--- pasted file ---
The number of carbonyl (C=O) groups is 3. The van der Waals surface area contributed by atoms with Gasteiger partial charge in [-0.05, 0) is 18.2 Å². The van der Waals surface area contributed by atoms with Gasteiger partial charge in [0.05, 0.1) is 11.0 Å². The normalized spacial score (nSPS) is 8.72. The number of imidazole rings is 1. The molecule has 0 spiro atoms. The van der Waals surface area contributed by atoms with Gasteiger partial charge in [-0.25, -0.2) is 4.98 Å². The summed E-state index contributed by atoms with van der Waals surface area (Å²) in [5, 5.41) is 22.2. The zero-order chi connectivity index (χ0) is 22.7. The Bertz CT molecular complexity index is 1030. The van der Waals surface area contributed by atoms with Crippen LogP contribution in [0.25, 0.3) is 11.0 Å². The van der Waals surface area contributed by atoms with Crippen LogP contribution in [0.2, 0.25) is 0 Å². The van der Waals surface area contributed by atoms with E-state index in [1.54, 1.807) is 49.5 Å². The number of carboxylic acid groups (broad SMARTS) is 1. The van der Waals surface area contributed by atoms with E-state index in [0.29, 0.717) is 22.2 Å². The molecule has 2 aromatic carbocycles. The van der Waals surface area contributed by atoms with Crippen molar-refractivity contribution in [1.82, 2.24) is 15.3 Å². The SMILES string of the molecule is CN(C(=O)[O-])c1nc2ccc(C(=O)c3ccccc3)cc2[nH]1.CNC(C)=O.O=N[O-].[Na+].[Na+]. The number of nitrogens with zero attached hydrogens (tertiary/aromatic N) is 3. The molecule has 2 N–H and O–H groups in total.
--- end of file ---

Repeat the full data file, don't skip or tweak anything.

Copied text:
The number of carbonyl (C=O) groups is 3. The van der Waals surface area contributed by atoms with Gasteiger partial charge in [-0.05, 0) is 18.2 Å². The van der Waals surface area contributed by atoms with Gasteiger partial charge in [0.05, 0.1) is 11.0 Å². The normalized spacial score (nSPS) is 8.72. The number of imidazole rings is 1. The molecule has 0 spiro atoms. The van der Waals surface area contributed by atoms with Gasteiger partial charge in [-0.25, -0.2) is 4.98 Å². The summed E-state index contributed by atoms with van der Waals surface area (Å²) in [5, 5.41) is 22.2. The zero-order chi connectivity index (χ0) is 22.7. The Bertz CT molecular complexity index is 1030. The van der Waals surface area contributed by atoms with Crippen LogP contribution in [0.25, 0.3) is 11.0 Å². The van der Waals surface area contributed by atoms with Crippen LogP contribution in [0.2, 0.25) is 0 Å². The van der Waals surface area contributed by atoms with E-state index in [1.54, 1.807) is 49.5 Å². The number of carboxylic acid groups (broad SMARTS) is 1. The van der Waals surface area contributed by atoms with E-state index in [0.29, 0.717) is 22.2 Å². The molecule has 2 aromatic carbocycles. The van der Waals surface area contributed by atoms with Crippen molar-refractivity contribution in [1.82, 2.24) is 15.3 Å². The SMILES string of the molecule is CN(C(=O)[O-])c1nc2ccc(C(=O)c3ccccc3)cc2[nH]1.CNC(C)=O.O=N[O-].[Na+].[Na+]. The number of nitrogens with zero attached hydrogens (tertiary/aromatic N) is 3. The molecule has 2 N–H and O–H groups in total.